As the New York Times, and Gristmill's indefatigable David Roberts are reporting, New York Attorney General Andrew Cuomo has used a state securities law to press energy companies to disclose the risks of building coal-fired power plants.
According to the Times, Cuomo sent a letter to five major energy companies, along with subpoenas requesting company documents, that noted:
“Any one of the several new or likely regulatory initiatives for CO2 emissions from power plants — including state carbon controls, E.P.A.’s regulations under the Clean Air Act, or the enactment of federal global warming legislation — would add a significant cost to carbon-intensive coal generation," the letters said.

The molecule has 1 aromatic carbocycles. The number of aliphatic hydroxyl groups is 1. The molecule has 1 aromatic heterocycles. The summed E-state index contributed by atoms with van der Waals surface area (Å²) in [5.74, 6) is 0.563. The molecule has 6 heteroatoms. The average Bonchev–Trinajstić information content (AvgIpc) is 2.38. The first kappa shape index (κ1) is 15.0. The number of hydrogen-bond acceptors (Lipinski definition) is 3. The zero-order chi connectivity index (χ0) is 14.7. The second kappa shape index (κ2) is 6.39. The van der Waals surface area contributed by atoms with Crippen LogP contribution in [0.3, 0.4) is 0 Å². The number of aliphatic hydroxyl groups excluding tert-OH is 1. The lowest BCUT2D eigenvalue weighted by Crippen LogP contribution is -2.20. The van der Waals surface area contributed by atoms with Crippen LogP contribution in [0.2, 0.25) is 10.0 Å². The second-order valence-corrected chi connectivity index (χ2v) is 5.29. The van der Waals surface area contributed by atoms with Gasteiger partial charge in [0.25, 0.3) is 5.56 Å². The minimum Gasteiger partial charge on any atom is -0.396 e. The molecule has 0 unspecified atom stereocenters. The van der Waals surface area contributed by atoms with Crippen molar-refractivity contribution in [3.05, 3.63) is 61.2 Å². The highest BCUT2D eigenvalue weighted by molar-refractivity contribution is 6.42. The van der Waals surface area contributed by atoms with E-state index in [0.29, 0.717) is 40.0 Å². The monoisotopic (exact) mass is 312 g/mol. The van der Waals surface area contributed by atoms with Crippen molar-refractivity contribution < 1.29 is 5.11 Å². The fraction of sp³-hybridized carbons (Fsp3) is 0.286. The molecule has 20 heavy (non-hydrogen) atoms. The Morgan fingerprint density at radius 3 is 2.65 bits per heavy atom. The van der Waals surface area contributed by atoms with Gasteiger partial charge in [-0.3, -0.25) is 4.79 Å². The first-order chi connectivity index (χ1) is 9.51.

They added, "Selective disclosure of favorable information or omission of unfavorable information concerning climate change is misleading.”
(Links to the letters are available at the New York AG's website, here.)
Over the last several years, state attorneys general have been a powerful force for policy change at the state and federal levels. State AGs have been particularly innovative at using old laws in new ways to combat new challenges like global warming. We've seen this with Jerry Brown, who applied a state environmental law passed in 1970, the California Environmental Quality Act, to brand-new comprehensive development plans in California.
Cuomo's effort goes one better in terms of ingenuity. He's using a 1921 law, the Martin Act, which his predecessor, now-Governor Eliot Spitzer, revivified to take on Wall Street. As the Times notes, with considerable understatement, "It is rare, if not unique, for a securities law to be used for an environmental purpose...."
We hope more AGs are evaulating the legal tools they have at hand to enter the fray.